Dean Mead’s Estate and Succession Planning Department is one of the largest and most respected groups of estate planning attorneys in Florida. We are frequently…
If Congress takes no action with respect to individual tax rates prior to 2013, then individual tax rates will revert automatically to their pre-2003 levels, which would mean that the highest marginal individual income tax rates will jump from 35% to 39.6% (a comparison of the 2012 and estimated 2013 individual marginal income tax rates, assuming a reversion to pre-2003 levels, are attached above). In addition, if tax rates revert to their pre-2003 levels, the tax rate on long-term capital gains (for non-corporate taxpayers) will jump from a 15% maximum rate in 2012 to a 20% maximum rate in 2013 (these rates also apply to net long-term capital gains that flow through from S corporations, LLCs or partnerships to their respective shareholders, members or partners). In addition to the increase in capital gains rates referred to above, a reversion to pre-2003 tax rates would mean that the tax on dividends (for non-corporate taxpayers) will jump from a 15% maximum rate in 2012 to a maximum rate of 39.6% in 2013. With the potential increases in the individual tax rates described above, taxpayers should consider examining whether, based upon their facts and circumstances, they should:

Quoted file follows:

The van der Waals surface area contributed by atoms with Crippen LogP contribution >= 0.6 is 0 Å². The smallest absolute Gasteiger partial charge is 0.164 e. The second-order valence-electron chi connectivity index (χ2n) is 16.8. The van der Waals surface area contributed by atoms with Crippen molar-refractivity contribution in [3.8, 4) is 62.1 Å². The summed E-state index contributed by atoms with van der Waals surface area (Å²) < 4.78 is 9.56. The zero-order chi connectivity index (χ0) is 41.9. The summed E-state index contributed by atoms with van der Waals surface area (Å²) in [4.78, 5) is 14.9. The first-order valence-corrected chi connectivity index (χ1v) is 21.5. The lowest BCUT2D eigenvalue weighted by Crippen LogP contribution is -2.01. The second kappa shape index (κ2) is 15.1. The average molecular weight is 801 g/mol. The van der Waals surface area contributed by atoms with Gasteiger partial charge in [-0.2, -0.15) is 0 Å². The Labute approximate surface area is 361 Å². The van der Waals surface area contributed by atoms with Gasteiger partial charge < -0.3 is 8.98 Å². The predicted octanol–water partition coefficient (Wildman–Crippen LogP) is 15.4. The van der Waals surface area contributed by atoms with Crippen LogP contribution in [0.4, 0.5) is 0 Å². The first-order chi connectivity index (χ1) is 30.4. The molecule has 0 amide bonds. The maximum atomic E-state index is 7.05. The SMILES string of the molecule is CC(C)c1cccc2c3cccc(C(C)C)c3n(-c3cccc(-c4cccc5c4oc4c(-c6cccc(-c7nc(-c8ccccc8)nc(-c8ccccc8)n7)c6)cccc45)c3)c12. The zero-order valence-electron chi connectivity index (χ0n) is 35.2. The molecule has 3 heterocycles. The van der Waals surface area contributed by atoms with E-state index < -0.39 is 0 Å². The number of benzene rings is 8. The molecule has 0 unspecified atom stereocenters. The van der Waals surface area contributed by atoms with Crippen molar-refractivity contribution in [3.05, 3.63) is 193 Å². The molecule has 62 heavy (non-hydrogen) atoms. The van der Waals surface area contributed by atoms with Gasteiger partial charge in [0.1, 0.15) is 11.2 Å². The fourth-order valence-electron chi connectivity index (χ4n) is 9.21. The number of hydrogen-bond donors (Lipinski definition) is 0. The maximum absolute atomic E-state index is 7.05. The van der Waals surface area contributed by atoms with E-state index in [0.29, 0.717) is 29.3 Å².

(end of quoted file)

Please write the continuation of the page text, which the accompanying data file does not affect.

- sell capital gain assets prior to 2013;
- elect not to utilize tax-deferred like-kind exchange provisions for eligible property sold in 2012;
- elect out of installment sales method under Code §453 with respect to installment obligations received in 2012;
- alternatively, dispose of installment obligations payable after 12/31/12(see, I.R.C. §453B); and
- for S corporations with prior C corporation earnings and profits, consider making a distribution or a deemed distribution to zero out the prior C corporation earnings and profits at a preferential 2012 dividend tax rate.